Movie Review: <i>There Will Be Blood</i>

The first 10 or so minutes of the ambitious, ultimately unsatisfying "There
Will be Blood," are wordless, and brilliant. A man (Daniel Day Lewis),
standing alone at the bottom of a dark, vertical mine shaft carved out of the
ground, painstakingly chisels away at the walls in search of precious metals. He
climbs out, falls and injures himself, and with astonishing singlemindedness,
clambers out and crawls away, then repeats that kind of backbreaking work as one
of many workers at an oil shaft. That opening sequence is pretty much all you
need to know about the character, Daniel Plainview: as hard and chiseled as the
ground itself, he's determined and ruthless, even with himself.

Too bad director Paul Thomas Anderson (who also wrote the screenplay, based
loosely on Sinclair Lewis' "Oil!") spends the next two hours and 30 minutes
essentially repeating that message. By the end of the movie, you have zero doubt
that Plainview, who becomes an ultra-wealthy oil baron, is a greedy,
natural-born bastard. But that is about all you get in terms of a story. In
"Blood," though you follow Plainview as he moves to an oil-rich podunk town and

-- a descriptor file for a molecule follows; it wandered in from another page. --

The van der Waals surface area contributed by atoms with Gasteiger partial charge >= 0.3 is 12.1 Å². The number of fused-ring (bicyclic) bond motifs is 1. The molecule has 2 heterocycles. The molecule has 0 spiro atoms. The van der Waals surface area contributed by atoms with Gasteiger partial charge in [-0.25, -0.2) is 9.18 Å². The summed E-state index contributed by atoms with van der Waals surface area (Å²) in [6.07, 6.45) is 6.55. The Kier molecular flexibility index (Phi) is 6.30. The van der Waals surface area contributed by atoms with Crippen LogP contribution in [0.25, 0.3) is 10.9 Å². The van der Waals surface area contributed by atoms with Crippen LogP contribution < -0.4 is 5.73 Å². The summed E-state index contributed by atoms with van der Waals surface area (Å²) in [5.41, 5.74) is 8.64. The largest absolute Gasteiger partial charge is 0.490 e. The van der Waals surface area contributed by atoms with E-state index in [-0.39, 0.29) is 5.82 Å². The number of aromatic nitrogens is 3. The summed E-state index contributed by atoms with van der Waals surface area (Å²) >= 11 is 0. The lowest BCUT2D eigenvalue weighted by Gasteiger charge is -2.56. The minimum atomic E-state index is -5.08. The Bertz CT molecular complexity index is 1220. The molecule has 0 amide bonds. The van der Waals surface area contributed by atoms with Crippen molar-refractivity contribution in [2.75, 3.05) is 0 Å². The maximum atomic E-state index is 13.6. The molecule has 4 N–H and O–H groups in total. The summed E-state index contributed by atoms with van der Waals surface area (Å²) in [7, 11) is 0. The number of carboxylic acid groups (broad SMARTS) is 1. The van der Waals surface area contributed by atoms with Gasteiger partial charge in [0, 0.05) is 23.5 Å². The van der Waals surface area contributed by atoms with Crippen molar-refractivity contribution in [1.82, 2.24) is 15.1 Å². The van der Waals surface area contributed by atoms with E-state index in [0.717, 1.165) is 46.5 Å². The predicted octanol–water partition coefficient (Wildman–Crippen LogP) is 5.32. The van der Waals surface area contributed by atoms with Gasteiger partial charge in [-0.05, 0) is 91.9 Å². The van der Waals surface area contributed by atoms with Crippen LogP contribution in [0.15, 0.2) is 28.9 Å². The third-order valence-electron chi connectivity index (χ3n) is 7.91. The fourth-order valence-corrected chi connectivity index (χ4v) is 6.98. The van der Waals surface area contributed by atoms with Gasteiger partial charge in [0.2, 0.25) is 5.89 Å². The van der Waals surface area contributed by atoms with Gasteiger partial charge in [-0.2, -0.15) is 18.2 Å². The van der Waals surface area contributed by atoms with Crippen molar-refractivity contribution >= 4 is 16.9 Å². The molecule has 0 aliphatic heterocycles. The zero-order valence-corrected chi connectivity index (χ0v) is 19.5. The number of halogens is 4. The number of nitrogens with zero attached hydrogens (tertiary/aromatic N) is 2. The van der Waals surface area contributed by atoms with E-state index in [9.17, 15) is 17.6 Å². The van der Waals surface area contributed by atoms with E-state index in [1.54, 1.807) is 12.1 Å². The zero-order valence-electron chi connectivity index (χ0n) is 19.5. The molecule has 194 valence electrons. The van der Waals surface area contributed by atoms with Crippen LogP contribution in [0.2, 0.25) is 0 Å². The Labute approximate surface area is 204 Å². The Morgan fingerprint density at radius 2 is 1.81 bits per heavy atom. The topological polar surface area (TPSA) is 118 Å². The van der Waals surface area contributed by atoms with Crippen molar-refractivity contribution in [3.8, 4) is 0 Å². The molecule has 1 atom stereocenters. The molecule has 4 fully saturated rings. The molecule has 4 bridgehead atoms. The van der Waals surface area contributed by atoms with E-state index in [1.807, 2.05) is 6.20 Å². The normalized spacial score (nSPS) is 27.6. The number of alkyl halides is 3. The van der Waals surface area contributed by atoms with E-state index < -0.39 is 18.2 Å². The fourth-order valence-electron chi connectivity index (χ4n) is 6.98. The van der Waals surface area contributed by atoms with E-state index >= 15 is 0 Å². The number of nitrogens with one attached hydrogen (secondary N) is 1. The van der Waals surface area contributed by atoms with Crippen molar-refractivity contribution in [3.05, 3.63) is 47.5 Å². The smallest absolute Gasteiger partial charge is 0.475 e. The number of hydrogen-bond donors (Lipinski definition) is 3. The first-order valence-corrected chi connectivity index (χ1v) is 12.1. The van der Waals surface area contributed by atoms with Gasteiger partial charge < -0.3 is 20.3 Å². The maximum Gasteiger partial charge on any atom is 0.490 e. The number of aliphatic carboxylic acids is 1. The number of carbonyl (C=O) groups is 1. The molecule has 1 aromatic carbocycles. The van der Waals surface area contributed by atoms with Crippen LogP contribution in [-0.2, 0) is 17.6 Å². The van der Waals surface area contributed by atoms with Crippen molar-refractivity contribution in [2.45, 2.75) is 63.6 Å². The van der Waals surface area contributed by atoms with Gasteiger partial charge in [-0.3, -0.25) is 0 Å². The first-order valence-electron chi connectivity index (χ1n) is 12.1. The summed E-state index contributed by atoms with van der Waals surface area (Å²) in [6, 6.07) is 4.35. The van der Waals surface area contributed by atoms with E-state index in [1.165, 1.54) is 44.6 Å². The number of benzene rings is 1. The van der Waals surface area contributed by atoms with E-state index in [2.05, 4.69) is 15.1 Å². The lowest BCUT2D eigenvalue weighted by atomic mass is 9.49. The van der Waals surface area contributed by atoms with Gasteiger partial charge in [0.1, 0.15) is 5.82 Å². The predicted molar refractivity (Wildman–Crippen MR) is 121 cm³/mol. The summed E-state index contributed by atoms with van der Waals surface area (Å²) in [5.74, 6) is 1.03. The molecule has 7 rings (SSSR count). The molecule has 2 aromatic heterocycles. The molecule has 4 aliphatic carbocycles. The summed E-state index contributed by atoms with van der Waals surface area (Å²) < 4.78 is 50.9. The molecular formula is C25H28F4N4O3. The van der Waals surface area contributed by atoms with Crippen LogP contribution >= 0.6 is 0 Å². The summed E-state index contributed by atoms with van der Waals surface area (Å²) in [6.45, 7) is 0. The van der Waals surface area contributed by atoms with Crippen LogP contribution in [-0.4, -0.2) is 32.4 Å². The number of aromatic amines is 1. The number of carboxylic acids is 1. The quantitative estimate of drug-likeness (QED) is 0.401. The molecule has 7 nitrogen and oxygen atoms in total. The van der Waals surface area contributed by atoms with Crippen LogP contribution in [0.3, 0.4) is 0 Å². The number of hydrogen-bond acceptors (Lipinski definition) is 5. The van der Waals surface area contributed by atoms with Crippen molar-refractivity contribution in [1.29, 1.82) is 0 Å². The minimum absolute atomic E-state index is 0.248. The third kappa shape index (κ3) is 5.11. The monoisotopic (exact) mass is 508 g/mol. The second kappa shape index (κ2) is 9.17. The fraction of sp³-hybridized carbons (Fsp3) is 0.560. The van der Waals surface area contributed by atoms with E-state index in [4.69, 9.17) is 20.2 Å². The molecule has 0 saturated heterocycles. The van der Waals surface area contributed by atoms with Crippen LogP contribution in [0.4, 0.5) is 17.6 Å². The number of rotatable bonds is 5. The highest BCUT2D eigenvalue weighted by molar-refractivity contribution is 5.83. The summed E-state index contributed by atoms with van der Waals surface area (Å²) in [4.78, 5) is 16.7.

proceeds to buy up all the land and crush everyone from his own son to the
equally arrogant pastor (played by Paul Dano of "Little Miss Sunshine"),
nothing really happens. You leave the theater thinking, "that guy sure was a
jerk, but so what?"

"Blood," which has already landed on several best-of-the-year lists and has
grabbed two Golden Globes nominations, has been compared to "Citizen Kane," the
benchmark portrait of a capitalist pig, but the comparison is a stretch, to say
the least. In "Citizen Kane," the newspaper baron's story was told via
flashback, from the point of view of six people interviewed by a reporter--and
you get a pretty comprehensive arc of a man's life. In "Blood," Daniel Day Lewis
(copping what can only be described as a psychotic captain-of-industry accent)
is in just about every scene, yet there is no arc: just a man trampling on
everyone for money and power. Like most of Anderson's movies, "Blood" is
intriguing in chunks, but never truly masterful.

What you do get is plenty of style, visually stunning scenes like one in
which one of Plainview's oil derricks catches on fire in a spectacular explosion
that leaves his son deaf. As oil gushes from the ground, chased by a single,
mammoth flame, Plainview abandons his terrified son to save what he can from the
fire and then, covered in oil, stare at it for an entire night. It's a
beautifully paced scene bathed in midnight blues and orange glow, and probably
the only scene in which you feel that Plainview, given the chance to care for
his son and ultimately rejecting him, has a chance for a path different from the
one he doggedly follows. You could say the same for director Anderson.

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